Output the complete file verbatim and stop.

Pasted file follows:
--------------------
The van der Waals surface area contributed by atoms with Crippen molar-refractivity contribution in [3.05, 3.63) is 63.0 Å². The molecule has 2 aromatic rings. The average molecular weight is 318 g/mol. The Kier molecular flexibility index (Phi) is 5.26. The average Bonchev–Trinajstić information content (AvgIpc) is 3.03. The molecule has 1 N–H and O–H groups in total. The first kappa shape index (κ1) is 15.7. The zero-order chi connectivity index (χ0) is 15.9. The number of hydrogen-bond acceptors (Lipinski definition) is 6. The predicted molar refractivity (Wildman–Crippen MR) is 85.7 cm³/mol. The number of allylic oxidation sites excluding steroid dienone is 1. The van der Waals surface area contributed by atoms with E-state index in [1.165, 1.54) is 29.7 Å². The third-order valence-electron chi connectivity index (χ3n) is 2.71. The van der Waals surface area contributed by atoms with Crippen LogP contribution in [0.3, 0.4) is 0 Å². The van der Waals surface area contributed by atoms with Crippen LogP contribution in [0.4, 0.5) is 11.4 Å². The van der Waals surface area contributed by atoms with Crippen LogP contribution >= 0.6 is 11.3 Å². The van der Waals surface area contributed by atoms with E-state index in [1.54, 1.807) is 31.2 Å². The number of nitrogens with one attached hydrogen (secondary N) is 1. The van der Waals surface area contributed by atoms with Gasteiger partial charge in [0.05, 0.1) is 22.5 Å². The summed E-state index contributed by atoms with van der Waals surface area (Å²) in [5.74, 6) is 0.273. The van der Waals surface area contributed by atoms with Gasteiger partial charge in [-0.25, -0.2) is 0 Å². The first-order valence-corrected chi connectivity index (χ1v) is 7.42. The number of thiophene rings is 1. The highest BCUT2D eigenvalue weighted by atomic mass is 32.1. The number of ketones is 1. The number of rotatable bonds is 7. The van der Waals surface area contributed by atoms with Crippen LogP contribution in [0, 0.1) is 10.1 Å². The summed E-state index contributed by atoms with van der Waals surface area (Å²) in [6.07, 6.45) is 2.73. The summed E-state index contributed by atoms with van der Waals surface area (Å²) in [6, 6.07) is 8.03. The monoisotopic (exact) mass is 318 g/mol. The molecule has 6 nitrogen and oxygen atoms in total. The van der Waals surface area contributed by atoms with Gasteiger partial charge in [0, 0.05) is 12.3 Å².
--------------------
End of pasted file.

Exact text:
The van der Waals surface area contributed by atoms with Crippen molar-refractivity contribution in [3.05, 3.63) is 63.0 Å². The molecule has 2 aromatic rings. The average molecular weight is 318 g/mol. The Kier molecular flexibility index (Phi) is 5.26. The average Bonchev–Trinajstić information content (AvgIpc) is 3.03. The molecule has 1 N–H and O–H groups in total. The first kappa shape index (κ1) is 15.7. The zero-order chi connectivity index (χ0) is 15.9. The number of hydrogen-bond acceptors (Lipinski definition) is 6. The predicted molar refractivity (Wildman–Crippen MR) is 85.7 cm³/mol. The number of allylic oxidation sites excluding steroid dienone is 1. The van der Waals surface area contributed by atoms with E-state index in [1.165, 1.54) is 29.7 Å². The third-order valence-electron chi connectivity index (χ3n) is 2.71. The van der Waals surface area contributed by atoms with Crippen LogP contribution in [0.3, 0.4) is 0 Å². The van der Waals surface area contributed by atoms with Crippen LogP contribution in [0.4, 0.5) is 11.4 Å². The van der Waals surface area contributed by atoms with Crippen LogP contribution >= 0.6 is 11.3 Å². The van der Waals surface area contributed by atoms with E-state index in [1.54, 1.807) is 31.2 Å². The number of nitrogens with one attached hydrogen (secondary N) is 1. The van der Waals surface area contributed by atoms with Gasteiger partial charge in [0.05, 0.1) is 22.5 Å². The summed E-state index contributed by atoms with van der Waals surface area (Å²) in [5.74, 6) is 0.273. The van der Waals surface area contributed by atoms with Gasteiger partial charge in [-0.25, -0.2) is 0 Å². The first-order valence-corrected chi connectivity index (χ1v) is 7.42. The number of thiophene rings is 1. The highest BCUT2D eigenvalue weighted by atomic mass is 32.1. The number of ketones is 1. The number of rotatable bonds is 7. The van der Waals surface area contributed by atoms with Crippen LogP contribution in [0, 0.1) is 10.1 Å². The summed E-state index contributed by atoms with van der Waals surface area (Å²) in [6.07, 6.45) is 2.73. The summed E-state index contributed by atoms with van der Waals surface area (Å²) in [6, 6.07) is 8.03. The monoisotopic (exact) mass is 318 g/mol. The molecule has 6 nitrogen and oxygen atoms in total. The van der Waals surface area contributed by atoms with Gasteiger partial charge in [0, 0.05) is 12.3 Å².